Cookies Policy
X

This site uses cookies. By continuing to browse the site you are agreeing to our use of cookies.

I accept this policy

Find out more here

DRAMATIZED DISPUTATIONS: LATE MEDIEVAL GERMAN DRAMATIZATIONS OF JEWISH-CHRISTIAN RELIGIOUS DISPUTATIONS, CHURCH POLICY, AND LOCAL SOCIAL CLIMATES

No metrics data to plot.
The attempt to load metrics for this article has failed.
The attempt to plot a graph for these metrics has failed.
The full text of this article is not currently available.

Brill’s MyBook program is exclusively available on BrillOnline Books and Journals. Students and scholars affiliated with an institution that has purchased a Brill E-Book on the BrillOnline platform automatically have access to the MyBook option for the title(s) acquired by the Library. Brill MyBook is a print-on-demand paperback copy which is sold at a favorably uniform low price.

Access this article

+ Tax (if applicable)
Add to Favorites

image of Medieval Encounters

A comparison of the two Frankfurt Passion play manuscripts with two major dramatic works of Nuremberg dramatist Hans Folz reveals the impact of local social conditions on attitudes toward Christian-Jewish religious disputation between lay people. Though such debate was officially condemned by the Church from the thirteenth century onward, local attitudes determined whether the official condemnation would be respected or ignored. Further, dramatic engagement with theological issues produced, in Folz's work, toward a more benign depiction of Jews than commonly seen in late medieval German literature.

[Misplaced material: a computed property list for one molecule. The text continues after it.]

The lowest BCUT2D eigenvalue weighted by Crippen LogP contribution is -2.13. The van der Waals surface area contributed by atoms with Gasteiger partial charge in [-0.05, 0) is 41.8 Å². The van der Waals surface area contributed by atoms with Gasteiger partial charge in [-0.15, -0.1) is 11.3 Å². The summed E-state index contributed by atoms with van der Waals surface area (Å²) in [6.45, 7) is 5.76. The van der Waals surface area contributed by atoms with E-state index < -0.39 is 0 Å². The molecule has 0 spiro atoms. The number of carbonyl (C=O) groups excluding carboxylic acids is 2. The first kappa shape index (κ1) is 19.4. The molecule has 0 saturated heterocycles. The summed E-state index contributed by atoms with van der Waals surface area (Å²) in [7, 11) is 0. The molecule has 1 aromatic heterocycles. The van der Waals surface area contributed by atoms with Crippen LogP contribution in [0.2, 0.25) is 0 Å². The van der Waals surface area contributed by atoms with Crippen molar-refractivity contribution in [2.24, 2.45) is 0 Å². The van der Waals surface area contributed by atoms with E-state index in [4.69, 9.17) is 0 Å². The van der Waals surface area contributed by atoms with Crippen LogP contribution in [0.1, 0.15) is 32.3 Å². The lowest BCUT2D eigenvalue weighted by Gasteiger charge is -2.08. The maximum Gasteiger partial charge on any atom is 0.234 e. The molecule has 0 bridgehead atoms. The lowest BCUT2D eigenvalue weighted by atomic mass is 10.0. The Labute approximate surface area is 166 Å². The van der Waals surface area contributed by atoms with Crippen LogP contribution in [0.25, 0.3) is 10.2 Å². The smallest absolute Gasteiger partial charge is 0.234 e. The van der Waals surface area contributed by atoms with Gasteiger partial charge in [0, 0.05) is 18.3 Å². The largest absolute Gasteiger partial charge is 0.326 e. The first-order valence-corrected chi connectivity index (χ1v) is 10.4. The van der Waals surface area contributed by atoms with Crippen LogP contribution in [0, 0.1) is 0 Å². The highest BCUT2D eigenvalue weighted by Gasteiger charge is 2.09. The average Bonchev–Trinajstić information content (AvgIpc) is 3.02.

10.1163/15700670260497051
/content/journals/10.1163/15700670260497051
dcterms_title,pub_keyword,dcterms_description,pub_author
6
3
Loading
Loading

Full text loading...

/content/journals/10.1163/15700670260497051
Loading

Data & Media loading...

http://brill.metastore.ingenta.com/content/journals/10.1163/15700670260497051
Loading

Article metrics loading...

/content/journals/10.1163/15700670260497051
2002-12-01
2016-09-27

Sign-in

Can't access your account?
  • Key

  • Full access
  • Open Access
  • Partial/No accessInformation